Tina LeMar from Sheltered Yoga was kind enough to talk with MysticMag and enlighten us on the incredible work that this non-profit performs in the heart of their community. We find out more.
What is Sheltered Yoga’s primary focus?
Sheltered Yoga is a non-profit that uses yoga and meditation, amongst other things, to help the kids and adults that we work with to expect love and to feel love for themselves, to reach their goals in life and moving forward, to live a physically, emotionally and mentally healthier life.
How do you decide which establishments to work with?
We work with children and adults that are in group homes, shelters, transitional housing facilities and day/evening programs. We work with the highest levels of trauma in individuals. One of our most common occurrences is a parent or guardian drugging their kids dinner, and when under the influence, put them out to prostitute all night, collect their money, put them to bed and then wake them up to go to school the next day. And so it goes on. Often this results in these kids, at a later stage, wanting to keep their own money, so they end up on the streets.
Often the kids are in this prostitution circle for a few years before the police or social services realize they are in trouble, or the court recognizes their absenteeism at school. Other issues that we deal with, and perhaps worse, is when the biological parent, sibling or grandparent is raping the child. This is actually quite common, however hard that is to believe.
In terms of growth, how has your non-profit flourished?
We are very nuanced and specific about the children and the adults we work with. They usually hear about us by word of mouth, from another facility we work with, from an interview, seminar or essay that I have done or written, or through the State.
Our curriculum is evidence-based and trauma-informed and brings together numerous psychology modalities and techniques. We scaled up, essentially, through word of mouth and general need. We had about 40 teachers and 30 locations and then Covid hit and everything shut down. For about a year and a half we did many virtual classes for the children, as they desperately needed an outlet. The second half of Covid was even more difficult, as the children were all getting sick with Covid and were unable to meet online.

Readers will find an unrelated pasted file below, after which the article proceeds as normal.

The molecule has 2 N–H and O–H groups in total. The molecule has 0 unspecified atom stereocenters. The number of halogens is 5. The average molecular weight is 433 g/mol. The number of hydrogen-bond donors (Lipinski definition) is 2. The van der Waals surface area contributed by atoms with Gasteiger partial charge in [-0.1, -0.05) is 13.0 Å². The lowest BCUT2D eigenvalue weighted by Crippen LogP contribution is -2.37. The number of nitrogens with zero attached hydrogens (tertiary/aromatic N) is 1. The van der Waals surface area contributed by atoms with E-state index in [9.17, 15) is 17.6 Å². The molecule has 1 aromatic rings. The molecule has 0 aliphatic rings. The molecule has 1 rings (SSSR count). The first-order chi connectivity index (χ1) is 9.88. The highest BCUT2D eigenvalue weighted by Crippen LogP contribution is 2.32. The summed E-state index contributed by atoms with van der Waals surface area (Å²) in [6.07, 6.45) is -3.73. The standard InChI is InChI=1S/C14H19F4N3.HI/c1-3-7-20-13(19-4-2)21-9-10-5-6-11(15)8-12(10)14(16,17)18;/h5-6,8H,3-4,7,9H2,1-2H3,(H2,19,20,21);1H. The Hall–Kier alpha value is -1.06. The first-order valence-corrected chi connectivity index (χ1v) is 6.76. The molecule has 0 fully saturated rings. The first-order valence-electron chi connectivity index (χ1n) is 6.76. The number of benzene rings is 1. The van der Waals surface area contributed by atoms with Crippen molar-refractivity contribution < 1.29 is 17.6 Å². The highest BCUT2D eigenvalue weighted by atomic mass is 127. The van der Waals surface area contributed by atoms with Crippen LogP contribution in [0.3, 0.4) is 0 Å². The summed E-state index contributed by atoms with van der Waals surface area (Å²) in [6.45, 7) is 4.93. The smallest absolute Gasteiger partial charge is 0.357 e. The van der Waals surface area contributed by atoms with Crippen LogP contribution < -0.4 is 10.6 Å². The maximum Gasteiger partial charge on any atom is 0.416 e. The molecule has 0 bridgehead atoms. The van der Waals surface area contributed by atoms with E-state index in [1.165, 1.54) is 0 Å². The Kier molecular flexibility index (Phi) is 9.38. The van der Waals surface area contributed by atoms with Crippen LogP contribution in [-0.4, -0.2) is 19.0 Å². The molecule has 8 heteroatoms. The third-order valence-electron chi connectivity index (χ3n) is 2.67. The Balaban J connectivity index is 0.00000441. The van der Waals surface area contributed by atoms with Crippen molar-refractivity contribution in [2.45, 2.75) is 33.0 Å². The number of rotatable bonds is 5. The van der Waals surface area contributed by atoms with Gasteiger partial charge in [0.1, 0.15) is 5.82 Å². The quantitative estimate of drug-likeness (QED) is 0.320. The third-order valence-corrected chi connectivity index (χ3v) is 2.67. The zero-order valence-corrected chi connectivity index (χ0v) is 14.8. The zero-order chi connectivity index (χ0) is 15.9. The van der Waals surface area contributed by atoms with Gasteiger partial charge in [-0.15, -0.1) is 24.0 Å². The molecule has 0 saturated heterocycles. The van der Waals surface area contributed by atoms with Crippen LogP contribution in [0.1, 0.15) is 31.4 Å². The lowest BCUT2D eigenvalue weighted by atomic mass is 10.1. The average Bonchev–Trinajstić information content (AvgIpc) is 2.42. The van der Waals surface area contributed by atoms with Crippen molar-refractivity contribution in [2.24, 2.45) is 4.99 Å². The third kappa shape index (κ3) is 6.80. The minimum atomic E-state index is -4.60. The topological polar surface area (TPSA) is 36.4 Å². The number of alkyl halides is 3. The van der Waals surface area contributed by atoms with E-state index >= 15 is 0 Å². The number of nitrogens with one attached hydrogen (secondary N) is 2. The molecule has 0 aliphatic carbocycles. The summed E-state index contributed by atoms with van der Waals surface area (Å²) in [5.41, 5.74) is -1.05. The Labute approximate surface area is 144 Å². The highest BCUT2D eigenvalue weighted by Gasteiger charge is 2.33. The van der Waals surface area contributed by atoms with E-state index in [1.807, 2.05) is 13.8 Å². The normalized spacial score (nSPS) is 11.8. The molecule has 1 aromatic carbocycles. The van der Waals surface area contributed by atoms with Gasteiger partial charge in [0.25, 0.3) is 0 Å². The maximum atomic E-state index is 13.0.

Currently, we have a lot of interest and we are back to growing the amount of people we serve. We also work with juvenile prisons across NJ and Delaware.
What can we do to help your mission?
Being aware of Sheltered Yoga’s mission and knowing that we are willing to work with anyone across our country and around the globe is a great start. We train people in our curriculum and trauma informed yoga and meditation. We do this work all day, every day. We are a non-profit that goes into the most dangerous facilities with high-risk and high-behavioral issues.
Our specialized trauma-informed evidence-based lessons are adapted specifically for this high level of care and can be used for any level.
My personal crusade is to get people to understand how much children and adults are suffering. In the States, most donations are given to religious organizations, and animal related charities (which I think is wonderful) but less and less focus is given to people.
I think this may be because America, to some degree, has given up on people. A lot of our work is with teens, and I have seen incredible transformation throughout our journey. These teens transform into amazing young adults that learn how to feel love and be able to appreciate it and give it back. Making people aware of this is instrumental to the growth of our organization, and to the betterment of this sometimes cruel world.
Want to find out more about Sheltered Yoga, visit https://shelteredyoga.org/ or follow on https://www.facebook.com/ShelteredYoga/